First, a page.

Monday, October 28, 2013

Mike McCarthy Captivates in “Blithe Spirit”

Charles comes to very harsh judgments about his mother and two dead wives in the 1941 Noel Coward play “Blithe Spirit” performed Sunday by the River Valley Theatre Company at Shakopee West Junior High School Auditorium.

Actor Mike McCarthy owns the title role of Charles and is cool on and off stage as we learned after the play discussion with the cast.  My theater buddy Gary made some thoughtful observations in the after play time and we enjoyed this Halloween ghost comedy.

Also commanding the stage is Daphne Siegert as Madame Arcati, the flamboyant soothsayer who projects to the back row of the spacious auditorium.

The production is noteworthy for its attention to detail in costumes and props as well as the ghost like effects.  Coward’s plays still attract an audience but have to be a hard sell.  Plan to see it.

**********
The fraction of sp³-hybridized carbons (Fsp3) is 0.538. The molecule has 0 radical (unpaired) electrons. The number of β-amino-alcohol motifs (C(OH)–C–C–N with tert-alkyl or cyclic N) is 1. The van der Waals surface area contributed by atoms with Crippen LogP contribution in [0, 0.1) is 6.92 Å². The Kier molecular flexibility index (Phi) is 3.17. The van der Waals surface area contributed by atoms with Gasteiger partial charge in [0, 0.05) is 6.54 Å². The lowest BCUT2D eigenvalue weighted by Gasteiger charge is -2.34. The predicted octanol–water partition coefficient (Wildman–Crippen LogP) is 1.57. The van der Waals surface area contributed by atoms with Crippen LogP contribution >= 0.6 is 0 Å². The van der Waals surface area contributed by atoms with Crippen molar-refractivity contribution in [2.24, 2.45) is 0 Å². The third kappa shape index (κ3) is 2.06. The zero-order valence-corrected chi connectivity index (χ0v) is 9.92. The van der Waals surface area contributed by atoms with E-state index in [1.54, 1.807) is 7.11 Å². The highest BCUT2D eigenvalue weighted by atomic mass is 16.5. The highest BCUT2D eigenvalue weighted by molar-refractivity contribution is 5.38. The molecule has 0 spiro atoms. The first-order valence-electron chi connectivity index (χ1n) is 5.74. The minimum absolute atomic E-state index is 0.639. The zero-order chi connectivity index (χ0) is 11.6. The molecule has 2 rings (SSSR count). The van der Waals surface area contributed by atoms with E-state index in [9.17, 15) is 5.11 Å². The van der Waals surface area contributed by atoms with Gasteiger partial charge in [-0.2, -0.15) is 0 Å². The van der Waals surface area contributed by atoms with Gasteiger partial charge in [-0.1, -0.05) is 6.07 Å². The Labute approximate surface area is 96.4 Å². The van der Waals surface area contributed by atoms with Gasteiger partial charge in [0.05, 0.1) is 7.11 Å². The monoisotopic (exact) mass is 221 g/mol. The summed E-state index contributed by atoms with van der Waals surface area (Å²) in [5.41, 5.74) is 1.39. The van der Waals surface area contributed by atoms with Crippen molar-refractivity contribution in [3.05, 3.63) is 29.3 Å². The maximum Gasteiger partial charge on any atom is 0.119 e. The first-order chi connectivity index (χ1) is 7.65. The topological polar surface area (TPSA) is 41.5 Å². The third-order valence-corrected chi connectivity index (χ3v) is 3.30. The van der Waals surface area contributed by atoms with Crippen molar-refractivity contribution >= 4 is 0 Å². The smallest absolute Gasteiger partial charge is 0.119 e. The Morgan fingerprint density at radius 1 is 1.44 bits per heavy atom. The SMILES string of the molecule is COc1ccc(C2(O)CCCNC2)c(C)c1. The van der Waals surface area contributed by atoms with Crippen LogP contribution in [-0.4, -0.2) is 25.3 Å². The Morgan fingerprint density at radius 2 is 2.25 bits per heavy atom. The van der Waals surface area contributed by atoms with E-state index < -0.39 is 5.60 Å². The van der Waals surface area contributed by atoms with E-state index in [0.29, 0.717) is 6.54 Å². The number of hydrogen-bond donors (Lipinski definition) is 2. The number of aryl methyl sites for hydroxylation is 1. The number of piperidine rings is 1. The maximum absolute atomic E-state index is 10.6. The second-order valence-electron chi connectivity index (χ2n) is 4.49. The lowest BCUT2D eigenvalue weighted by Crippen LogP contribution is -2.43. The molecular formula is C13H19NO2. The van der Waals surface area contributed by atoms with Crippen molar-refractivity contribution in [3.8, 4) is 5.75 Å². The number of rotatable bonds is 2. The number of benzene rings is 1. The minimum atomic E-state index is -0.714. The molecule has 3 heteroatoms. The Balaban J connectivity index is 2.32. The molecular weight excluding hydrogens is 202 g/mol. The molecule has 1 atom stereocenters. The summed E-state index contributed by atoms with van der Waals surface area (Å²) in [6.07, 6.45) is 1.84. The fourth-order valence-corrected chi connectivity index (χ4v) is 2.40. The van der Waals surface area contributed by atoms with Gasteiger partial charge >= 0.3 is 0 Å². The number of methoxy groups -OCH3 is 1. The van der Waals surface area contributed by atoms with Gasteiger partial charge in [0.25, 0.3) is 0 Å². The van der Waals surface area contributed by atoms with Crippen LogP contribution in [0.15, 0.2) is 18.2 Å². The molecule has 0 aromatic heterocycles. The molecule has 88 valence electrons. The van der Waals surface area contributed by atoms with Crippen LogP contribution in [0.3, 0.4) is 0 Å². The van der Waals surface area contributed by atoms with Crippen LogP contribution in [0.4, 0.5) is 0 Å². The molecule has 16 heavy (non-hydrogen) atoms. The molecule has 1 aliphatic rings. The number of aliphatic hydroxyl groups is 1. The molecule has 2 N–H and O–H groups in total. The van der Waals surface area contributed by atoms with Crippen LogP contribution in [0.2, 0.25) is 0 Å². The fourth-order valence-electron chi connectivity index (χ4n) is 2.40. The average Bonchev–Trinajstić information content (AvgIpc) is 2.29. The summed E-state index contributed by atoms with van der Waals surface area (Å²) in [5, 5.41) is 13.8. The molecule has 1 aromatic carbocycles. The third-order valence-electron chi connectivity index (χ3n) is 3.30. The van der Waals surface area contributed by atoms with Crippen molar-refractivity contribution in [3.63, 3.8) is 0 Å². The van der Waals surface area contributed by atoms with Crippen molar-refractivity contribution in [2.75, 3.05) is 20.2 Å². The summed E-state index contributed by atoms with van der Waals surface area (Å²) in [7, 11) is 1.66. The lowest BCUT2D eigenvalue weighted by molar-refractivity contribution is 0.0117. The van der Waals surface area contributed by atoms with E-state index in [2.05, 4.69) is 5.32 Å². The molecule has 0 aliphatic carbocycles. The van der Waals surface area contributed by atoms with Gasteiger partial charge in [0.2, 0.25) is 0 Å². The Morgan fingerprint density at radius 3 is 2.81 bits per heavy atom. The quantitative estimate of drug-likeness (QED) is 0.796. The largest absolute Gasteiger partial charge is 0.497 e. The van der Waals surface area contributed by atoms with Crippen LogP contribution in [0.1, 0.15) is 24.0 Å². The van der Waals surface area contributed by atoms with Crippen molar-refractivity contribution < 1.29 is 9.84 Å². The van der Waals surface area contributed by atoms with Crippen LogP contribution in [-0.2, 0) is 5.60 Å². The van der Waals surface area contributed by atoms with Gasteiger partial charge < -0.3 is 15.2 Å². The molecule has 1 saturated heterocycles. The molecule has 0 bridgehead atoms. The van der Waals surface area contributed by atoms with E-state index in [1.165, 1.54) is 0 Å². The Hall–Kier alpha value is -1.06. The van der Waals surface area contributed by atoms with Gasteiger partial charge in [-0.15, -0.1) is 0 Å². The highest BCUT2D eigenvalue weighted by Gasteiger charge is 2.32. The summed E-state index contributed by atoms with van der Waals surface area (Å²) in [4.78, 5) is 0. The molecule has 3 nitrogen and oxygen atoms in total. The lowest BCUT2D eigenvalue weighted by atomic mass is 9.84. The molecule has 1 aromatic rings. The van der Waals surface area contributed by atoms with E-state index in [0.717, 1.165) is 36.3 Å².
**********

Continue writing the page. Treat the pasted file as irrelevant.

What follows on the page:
According to Sunday’s Pioneer Press, Mayor Chris Coleman is leading a tour of the downtown Palace Theater in hopes of getting state bonding money to renovate and reopen the abandoned vaudeville and movie house.  Coleman envisions the Palace as a contemporary music venue.  Will anyone over 30 be interested?  

Tuesday, October 22, 2013

Forget "Gravity," See "Phantom Planet"

With a the buzz over Sandy and George in space in “Gravity,” I decided to peruse the 1962 science shocker of the space age, “The Phantom Planet,” which I got for 25 cents.  The plot is similar to “Queen of Outer Space” where a macho space cowboy stumbles on the planet “Rheton” where the women are beautiful and the guys are 6 inches tall so our hero has a chance. 
A distraction from the Moon Maidens is the Anthony Dexter character who challenges the hero played by Dean Fredericks to a fight.  It ends well and they patch over their differences.